How the 2009 Chevrolet Corvette ZR1 Works

Carbon fiber parts were used to reduce weight on the 2009 Corvette ZR1. See more sports car pictures.
Photo courtesy General Motors

For the nearly 55 years that Chevrolet has been building the Corvette, it has stood out as an American icon: a sports car that can compete with high-priced imports at a fraction of their cost. Throughout their history, Corvette coupes and roadsters have pushed the limits of automotive technology and innovation. The Corvette was one of the first production cars to use a lightweight fiberglass body and four-wheel disc brakes. There are six generations of the Corvette, and each one has meant a leap forward in exterior design and performance technology. But with the 2009 Corvette ZR1, which is set to go on sale in fall 2008, the Corvette may have made its biggest jump yet. The ZR1 has been developed not just to compete with other sports cars, but to take on supercars made by Ferrari, Lamborghini and Porsche.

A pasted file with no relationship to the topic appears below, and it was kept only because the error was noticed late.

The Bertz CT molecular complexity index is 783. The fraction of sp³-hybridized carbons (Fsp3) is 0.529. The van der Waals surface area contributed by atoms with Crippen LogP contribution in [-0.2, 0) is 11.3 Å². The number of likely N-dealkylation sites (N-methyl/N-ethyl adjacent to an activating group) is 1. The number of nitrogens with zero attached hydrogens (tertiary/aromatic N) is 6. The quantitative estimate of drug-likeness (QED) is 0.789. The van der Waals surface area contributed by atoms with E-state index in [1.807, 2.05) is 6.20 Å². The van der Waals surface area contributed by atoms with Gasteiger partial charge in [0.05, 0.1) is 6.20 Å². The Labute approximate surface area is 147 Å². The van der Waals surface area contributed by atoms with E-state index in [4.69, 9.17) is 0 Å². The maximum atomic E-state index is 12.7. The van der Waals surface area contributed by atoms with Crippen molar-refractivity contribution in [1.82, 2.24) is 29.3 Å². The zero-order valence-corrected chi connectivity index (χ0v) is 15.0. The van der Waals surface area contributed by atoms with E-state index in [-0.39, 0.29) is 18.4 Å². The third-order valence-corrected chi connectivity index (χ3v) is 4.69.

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The ZR1 is joining an impressive family. The sixth-generation Corvette, or C6, is currently on the market, and the base model produces 430 horsepower and 400 foot-pounds of torque. The C6 is also available as a Z06 performance model, which generates 505 horsepower and 470 foot-pounds of torque. While those are impressive numbers, the ZR1 needs to do even better to lure buyers out of import dealerships.